So instead of confronting people with same-sex attractions with commonplaces and Bible verses (as true as they are, but the letter can kill if you don’t apply him with love – think of how Jesus saved the prostitute who was about to be stoned – He saved her before she could even say beep!), we might show them what Christian love, what Christianity in general is all about – through our actions. They should see Christ through us! That does not mean they should not be confronted with the truth as well, but they first need to be “fed” (that is taken care of with love), before they even trust us enough to want to know more about what motivates us. Just standing with a sign at the sidewalk when a gay parade passes by, does not to anything good for anyone. It might even make you look weird (to say the least).
To cut a long story short: Yes, sinners (that is we all!) need to hear the truth in and with love. But people that come from “out there” need to see what stuff we are made of first. They want to feel it, experience it before they might think about wanting to have it too. And yes, we all deserve the truth. But the truth in love – else there is no truth. Most of all people with same-sex attractions deserve every and any help possible – from a medical point of view (like therapy), from the Church, from their families and friends and from politics and laws. This is why I support “Voice of the Voiceless”.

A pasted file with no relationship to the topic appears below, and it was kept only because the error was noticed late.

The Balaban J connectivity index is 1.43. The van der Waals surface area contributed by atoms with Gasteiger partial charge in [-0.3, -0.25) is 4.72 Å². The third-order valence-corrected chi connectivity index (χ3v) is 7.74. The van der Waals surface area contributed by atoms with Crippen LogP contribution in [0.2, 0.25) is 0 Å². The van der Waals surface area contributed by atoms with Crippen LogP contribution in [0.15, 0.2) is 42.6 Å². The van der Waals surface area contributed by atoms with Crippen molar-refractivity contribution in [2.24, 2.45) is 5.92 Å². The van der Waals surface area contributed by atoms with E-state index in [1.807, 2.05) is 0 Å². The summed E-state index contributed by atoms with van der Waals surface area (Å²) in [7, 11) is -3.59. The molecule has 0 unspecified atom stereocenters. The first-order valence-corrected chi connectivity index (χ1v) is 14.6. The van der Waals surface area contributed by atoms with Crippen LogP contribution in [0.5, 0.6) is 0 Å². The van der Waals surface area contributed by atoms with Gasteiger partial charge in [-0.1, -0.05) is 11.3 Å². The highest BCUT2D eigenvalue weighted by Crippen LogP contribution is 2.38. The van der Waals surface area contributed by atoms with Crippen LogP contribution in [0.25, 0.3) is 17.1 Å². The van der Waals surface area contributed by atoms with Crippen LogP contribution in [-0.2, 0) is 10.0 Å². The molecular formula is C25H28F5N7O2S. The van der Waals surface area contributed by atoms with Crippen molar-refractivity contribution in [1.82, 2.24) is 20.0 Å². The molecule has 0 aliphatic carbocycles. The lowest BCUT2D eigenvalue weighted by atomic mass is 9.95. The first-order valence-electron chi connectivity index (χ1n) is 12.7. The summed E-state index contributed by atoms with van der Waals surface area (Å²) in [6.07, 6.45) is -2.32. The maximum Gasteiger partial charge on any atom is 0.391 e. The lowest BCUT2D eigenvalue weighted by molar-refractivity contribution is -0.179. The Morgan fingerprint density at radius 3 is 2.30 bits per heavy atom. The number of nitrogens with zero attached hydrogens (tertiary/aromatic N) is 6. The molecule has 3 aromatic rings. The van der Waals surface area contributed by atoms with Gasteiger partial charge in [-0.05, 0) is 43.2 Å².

Some time ago I served as a volunteer in a local prison. There you cannot throw Bible verses at the inmates. First, you are not supposed to do that unless they want it and second they can smell a mile away what your true motivation is – if you are there to get one point off your Christian “to-do-list” and do something for those poor prisoners by quoting them Bible verses and tell them some commonplaces – or if you are there for THEM. They want to see what you are made of – and then (and ONLY then) they might take some interest in your motivation.
I guess it is not much different with people who live a “gay” life. If we are REALLY made of that stuff, then let’s show it to them! Let’s love them like Christ would.